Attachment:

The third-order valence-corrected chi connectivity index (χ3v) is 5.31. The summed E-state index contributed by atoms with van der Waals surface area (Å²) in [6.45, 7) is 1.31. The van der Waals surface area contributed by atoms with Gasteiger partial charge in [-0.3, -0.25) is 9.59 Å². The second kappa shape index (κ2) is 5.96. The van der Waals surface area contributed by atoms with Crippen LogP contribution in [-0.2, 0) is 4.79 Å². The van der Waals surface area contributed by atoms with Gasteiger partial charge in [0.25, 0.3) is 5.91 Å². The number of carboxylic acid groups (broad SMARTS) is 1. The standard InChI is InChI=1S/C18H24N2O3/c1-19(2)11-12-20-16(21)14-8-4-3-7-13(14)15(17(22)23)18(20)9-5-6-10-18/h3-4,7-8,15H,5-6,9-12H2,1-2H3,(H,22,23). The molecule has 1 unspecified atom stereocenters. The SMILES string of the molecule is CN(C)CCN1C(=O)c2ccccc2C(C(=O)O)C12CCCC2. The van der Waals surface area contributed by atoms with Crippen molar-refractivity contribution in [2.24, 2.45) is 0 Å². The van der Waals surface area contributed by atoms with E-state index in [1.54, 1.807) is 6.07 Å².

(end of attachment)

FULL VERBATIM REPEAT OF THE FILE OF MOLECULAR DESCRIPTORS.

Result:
The third-order valence-corrected chi connectivity index (χ3v) is 5.31. The summed E-state index contributed by atoms with van der Waals surface area (Å²) in [6.45, 7) is 1.31. The van der Waals surface area contributed by atoms with Gasteiger partial charge in [-0.3, -0.25) is 9.59 Å². The second kappa shape index (κ2) is 5.96. The van der Waals surface area contributed by atoms with Crippen LogP contribution in [-0.2, 0) is 4.79 Å². The van der Waals surface area contributed by atoms with Gasteiger partial charge in [0.25, 0.3) is 5.91 Å². The number of carboxylic acid groups (broad SMARTS) is 1. The standard InChI is InChI=1S/C18H24N2O3/c1-19(2)11-12-20-16(21)14-8-4-3-7-13(14)15(17(22)23)18(20)9-5-6-10-18/h3-4,7-8,15H,5-6,9-12H2,1-2H3,(H,22,23). The molecule has 1 unspecified atom stereocenters. The SMILES string of the molecule is CN(C)CCN1C(=O)c2ccccc2C(C(=O)O)C12CCCC2. The van der Waals surface area contributed by atoms with Crippen molar-refractivity contribution in [2.24, 2.45) is 0 Å². The van der Waals surface area contributed by atoms with E-state index in [1.54, 1.807) is 6.07 Å².